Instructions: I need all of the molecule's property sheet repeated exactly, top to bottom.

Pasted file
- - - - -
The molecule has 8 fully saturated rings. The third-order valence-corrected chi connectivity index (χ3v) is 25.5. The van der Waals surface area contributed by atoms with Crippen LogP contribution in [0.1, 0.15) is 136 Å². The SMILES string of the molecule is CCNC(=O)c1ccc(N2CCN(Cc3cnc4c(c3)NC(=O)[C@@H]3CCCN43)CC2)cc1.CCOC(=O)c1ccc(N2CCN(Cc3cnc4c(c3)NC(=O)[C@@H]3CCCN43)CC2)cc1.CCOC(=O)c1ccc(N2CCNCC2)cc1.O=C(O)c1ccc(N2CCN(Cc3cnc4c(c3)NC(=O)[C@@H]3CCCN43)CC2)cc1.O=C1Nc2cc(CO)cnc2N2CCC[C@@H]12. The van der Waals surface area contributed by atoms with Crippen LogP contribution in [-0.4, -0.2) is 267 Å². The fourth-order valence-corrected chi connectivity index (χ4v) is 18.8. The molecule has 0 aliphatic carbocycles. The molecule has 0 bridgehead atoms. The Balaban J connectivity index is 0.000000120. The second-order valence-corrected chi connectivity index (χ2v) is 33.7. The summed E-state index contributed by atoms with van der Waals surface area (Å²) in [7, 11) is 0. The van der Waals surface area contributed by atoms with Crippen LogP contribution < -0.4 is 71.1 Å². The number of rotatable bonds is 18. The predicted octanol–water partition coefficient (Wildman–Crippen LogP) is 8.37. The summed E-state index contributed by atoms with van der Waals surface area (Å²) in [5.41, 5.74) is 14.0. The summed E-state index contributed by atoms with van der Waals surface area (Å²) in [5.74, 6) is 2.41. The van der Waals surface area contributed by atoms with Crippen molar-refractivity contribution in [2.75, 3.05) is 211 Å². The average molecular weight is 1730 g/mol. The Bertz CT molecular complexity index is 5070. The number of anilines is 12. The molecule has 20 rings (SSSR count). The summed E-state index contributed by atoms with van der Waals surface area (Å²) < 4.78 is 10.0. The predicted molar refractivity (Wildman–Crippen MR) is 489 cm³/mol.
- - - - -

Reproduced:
The molecule has 8 fully saturated rings. The third-order valence-corrected chi connectivity index (χ3v) is 25.5. The van der Waals surface area contributed by atoms with Crippen LogP contribution in [0.1, 0.15) is 136 Å². The SMILES string of the molecule is CCNC(=O)c1ccc(N2CCN(Cc3cnc4c(c3)NC(=O)[C@@H]3CCCN43)CC2)cc1.CCOC(=O)c1ccc(N2CCN(Cc3cnc4c(c3)NC(=O)[C@@H]3CCCN43)CC2)cc1.CCOC(=O)c1ccc(N2CCNCC2)cc1.O=C(O)c1ccc(N2CCN(Cc3cnc4c(c3)NC(=O)[C@@H]3CCCN43)CC2)cc1.O=C1Nc2cc(CO)cnc2N2CCC[C@@H]12. The van der Waals surface area contributed by atoms with Crippen LogP contribution in [-0.4, -0.2) is 267 Å². The fourth-order valence-corrected chi connectivity index (χ4v) is 18.8. The molecule has 0 aliphatic carbocycles. The molecule has 0 bridgehead atoms. The Balaban J connectivity index is 0.000000120. The second-order valence-corrected chi connectivity index (χ2v) is 33.7. The summed E-state index contributed by atoms with van der Waals surface area (Å²) in [7, 11) is 0. The van der Waals surface area contributed by atoms with Crippen LogP contribution < -0.4 is 71.1 Å². The number of rotatable bonds is 18. The predicted octanol–water partition coefficient (Wildman–Crippen LogP) is 8.37. The summed E-state index contributed by atoms with van der Waals surface area (Å²) in [5.41, 5.74) is 14.0. The summed E-state index contributed by atoms with van der Waals surface area (Å²) in [5.74, 6) is 2.41. The van der Waals surface area contributed by atoms with Crippen molar-refractivity contribution in [2.75, 3.05) is 211 Å². The average molecular weight is 1730 g/mol. The Bertz CT molecular complexity index is 5070. The number of anilines is 12. The molecule has 20 rings (SSSR count). The summed E-state index contributed by atoms with van der Waals surface area (Å²) < 4.78 is 10.0. The predicted molar refractivity (Wildman–Crippen MR) is 489 cm³/mol.